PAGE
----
Thomas Dee Describes how Enrollments Fell when School Districts Opted for Remote Classes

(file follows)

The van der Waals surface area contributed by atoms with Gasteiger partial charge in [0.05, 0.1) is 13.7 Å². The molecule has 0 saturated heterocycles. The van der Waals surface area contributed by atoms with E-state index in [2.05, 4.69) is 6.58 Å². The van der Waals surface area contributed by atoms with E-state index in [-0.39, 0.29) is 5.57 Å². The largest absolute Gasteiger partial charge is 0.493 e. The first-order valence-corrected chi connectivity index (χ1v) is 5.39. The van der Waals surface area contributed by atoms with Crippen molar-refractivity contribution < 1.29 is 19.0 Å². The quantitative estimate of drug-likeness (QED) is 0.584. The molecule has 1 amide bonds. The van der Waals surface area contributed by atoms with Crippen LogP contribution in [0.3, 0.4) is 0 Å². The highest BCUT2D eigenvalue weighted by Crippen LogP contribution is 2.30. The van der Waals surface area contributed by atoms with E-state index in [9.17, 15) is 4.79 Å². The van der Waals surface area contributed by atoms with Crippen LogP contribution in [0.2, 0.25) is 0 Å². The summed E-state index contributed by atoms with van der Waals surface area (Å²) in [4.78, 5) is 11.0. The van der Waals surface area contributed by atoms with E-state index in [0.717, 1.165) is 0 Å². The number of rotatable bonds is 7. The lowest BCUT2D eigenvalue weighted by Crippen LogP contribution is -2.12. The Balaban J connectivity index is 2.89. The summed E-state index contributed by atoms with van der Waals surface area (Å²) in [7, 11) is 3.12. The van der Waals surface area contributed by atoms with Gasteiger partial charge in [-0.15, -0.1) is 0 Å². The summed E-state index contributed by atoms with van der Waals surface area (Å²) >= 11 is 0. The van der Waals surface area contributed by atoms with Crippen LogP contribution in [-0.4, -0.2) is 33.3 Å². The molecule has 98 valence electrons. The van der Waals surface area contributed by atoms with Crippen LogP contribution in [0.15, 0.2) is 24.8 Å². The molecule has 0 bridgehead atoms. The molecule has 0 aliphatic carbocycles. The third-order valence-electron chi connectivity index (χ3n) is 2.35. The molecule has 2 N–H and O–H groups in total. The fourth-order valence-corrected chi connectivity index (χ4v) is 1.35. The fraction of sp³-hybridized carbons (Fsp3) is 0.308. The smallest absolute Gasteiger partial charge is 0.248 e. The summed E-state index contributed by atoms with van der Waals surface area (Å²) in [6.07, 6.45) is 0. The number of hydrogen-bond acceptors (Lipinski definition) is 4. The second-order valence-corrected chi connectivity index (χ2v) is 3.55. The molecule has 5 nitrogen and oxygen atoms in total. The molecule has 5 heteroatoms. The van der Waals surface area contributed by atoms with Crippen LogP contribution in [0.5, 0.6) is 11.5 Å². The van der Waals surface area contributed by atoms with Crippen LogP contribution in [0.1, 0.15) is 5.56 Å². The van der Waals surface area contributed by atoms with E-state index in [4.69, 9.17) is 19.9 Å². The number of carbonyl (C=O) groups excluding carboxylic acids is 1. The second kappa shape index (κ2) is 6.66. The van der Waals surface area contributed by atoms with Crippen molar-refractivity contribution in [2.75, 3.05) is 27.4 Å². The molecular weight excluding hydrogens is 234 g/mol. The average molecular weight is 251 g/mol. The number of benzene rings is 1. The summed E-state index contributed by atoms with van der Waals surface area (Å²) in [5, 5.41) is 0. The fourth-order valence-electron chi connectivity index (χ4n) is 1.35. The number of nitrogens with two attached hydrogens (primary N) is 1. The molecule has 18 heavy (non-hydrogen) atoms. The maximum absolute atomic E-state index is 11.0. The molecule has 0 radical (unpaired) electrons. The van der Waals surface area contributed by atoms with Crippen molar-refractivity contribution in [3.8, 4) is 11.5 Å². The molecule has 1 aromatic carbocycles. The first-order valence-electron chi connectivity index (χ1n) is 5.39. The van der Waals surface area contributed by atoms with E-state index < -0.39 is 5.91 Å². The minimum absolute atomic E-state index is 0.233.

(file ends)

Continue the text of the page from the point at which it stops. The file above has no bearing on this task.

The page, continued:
In late August 2020, faced with the uncertainty of the unfolding COVID-19 pandemic, many — but not all — public school districts in the United States chose online rather than in-person or hybrid classes. Faced with the prospect of virtual instruction, parents responded in various ways. Most tried to make online learning work, but some moved to school districts with in-person classes. Some shifted to homeschooling, and some delayed enrollment of their children. NBER Research Associate Thomas Dee of Stanford University and Stanford colleagues Elizabeth Huffaker, Cheryl Phillips, and Eric Sagara studied the effect of virtual instruction on K-12 student enrollments in US public schools, and they report their findings in a new working paper 29156. Enrollment at districts with only online instruction dropped relative to districts with in-person classes, with the largest effects in kindergarten and first grade. Dee summarizes the team's findings in the video above. An archive of NBER research spotlights on pandemic-related topics may be found here.